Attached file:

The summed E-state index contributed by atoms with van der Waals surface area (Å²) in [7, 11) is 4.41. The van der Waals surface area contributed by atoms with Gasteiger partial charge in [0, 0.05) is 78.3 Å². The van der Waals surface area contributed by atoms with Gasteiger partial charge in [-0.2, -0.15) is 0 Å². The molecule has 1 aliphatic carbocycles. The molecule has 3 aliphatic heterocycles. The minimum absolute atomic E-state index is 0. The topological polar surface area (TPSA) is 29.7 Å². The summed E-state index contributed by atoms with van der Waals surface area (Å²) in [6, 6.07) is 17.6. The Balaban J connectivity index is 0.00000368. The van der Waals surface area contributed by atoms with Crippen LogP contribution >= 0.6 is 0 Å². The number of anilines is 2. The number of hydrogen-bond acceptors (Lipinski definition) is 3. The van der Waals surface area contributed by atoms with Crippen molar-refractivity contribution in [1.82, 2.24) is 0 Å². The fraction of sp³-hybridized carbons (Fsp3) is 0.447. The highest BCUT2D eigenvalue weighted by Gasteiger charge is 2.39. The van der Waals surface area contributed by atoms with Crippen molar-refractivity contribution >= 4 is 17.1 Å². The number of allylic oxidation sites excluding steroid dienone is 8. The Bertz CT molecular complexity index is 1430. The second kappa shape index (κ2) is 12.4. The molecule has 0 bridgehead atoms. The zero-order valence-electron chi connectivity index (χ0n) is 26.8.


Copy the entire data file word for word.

The summed E-state index contributed by atoms with van der Waals surface area (Å²) in [7, 11) is 4.41. The van der Waals surface area contributed by atoms with Gasteiger partial charge in [0, 0.05) is 78.3 Å². The van der Waals surface area contributed by atoms with Gasteiger partial charge in [-0.2, -0.15) is 0 Å². The molecule has 1 aliphatic carbocycles. The molecule has 3 aliphatic heterocycles. The minimum absolute atomic E-state index is 0. The topological polar surface area (TPSA) is 29.7 Å². The summed E-state index contributed by atoms with van der Waals surface area (Å²) in [6, 6.07) is 17.6. The Balaban J connectivity index is 0.00000368. The van der Waals surface area contributed by atoms with Crippen LogP contribution >= 0.6 is 0 Å². The number of anilines is 2. The number of hydrogen-bond acceptors (Lipinski definition) is 3. The van der Waals surface area contributed by atoms with Crippen molar-refractivity contribution in [1.82, 2.24) is 0 Å². The fraction of sp³-hybridized carbons (Fsp3) is 0.447. The highest BCUT2D eigenvalue weighted by Gasteiger charge is 2.39. The van der Waals surface area contributed by atoms with Crippen molar-refractivity contribution >= 4 is 17.1 Å². The number of allylic oxidation sites excluding steroid dienone is 8. The Bertz CT molecular complexity index is 1430. The second kappa shape index (κ2) is 12.4. The molecule has 0 bridgehead atoms. The zero-order valence-electron chi connectivity index (χ0n) is 26.8.